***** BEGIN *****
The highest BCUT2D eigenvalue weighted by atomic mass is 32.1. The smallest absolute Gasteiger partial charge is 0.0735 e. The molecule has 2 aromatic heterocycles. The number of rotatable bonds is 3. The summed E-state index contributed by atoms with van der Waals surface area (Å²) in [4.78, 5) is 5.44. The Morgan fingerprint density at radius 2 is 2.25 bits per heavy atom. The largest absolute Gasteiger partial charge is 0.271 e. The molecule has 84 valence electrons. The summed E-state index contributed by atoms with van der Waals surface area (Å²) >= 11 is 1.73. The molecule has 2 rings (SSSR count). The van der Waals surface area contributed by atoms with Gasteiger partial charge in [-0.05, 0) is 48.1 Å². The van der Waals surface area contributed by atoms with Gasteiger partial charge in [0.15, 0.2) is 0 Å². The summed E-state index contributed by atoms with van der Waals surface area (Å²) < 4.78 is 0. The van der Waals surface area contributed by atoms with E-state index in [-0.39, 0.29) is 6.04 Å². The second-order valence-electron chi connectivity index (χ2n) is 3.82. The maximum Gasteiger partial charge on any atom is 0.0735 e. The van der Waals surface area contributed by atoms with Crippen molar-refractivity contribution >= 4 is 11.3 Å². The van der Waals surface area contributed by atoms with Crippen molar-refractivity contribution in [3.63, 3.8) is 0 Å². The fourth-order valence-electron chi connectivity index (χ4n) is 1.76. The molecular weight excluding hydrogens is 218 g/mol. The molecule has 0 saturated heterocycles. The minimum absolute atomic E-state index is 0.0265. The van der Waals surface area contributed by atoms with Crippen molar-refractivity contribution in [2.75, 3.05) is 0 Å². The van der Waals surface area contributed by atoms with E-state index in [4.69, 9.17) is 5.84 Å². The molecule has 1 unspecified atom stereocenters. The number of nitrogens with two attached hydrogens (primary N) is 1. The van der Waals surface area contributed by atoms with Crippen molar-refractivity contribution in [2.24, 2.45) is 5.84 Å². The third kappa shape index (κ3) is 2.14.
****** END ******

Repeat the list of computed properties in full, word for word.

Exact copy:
The highest BCUT2D eigenvalue weighted by atomic mass is 32.1. The smallest absolute Gasteiger partial charge is 0.0735 e. The molecule has 2 aromatic heterocycles. The number of rotatable bonds is 3. The summed E-state index contributed by atoms with van der Waals surface area (Å²) in [4.78, 5) is 5.44. The Morgan fingerprint density at radius 2 is 2.25 bits per heavy atom. The largest absolute Gasteiger partial charge is 0.271 e. The molecule has 84 valence electrons. The summed E-state index contributed by atoms with van der Waals surface area (Å²) >= 11 is 1.73. The molecule has 2 rings (SSSR count). The van der Waals surface area contributed by atoms with Gasteiger partial charge in [-0.05, 0) is 48.1 Å². The van der Waals surface area contributed by atoms with Gasteiger partial charge in [0.15, 0.2) is 0 Å². The summed E-state index contributed by atoms with van der Waals surface area (Å²) < 4.78 is 0. The van der Waals surface area contributed by atoms with E-state index in [-0.39, 0.29) is 6.04 Å². The second-order valence-electron chi connectivity index (χ2n) is 3.82. The maximum Gasteiger partial charge on any atom is 0.0735 e. The van der Waals surface area contributed by atoms with Crippen molar-refractivity contribution >= 4 is 11.3 Å². The van der Waals surface area contributed by atoms with Crippen molar-refractivity contribution in [3.63, 3.8) is 0 Å². The fourth-order valence-electron chi connectivity index (χ4n) is 1.76. The molecular weight excluding hydrogens is 218 g/mol. The molecule has 0 saturated heterocycles. The minimum absolute atomic E-state index is 0.0265. The van der Waals surface area contributed by atoms with Crippen molar-refractivity contribution in [2.75, 3.05) is 0 Å². The van der Waals surface area contributed by atoms with E-state index in [4.69, 9.17) is 5.84 Å². The molecule has 1 unspecified atom stereocenters. The number of nitrogens with two attached hydrogens (primary N) is 1. The van der Waals surface area contributed by atoms with Crippen molar-refractivity contribution in [2.24, 2.45) is 5.84 Å². The third kappa shape index (κ3) is 2.14.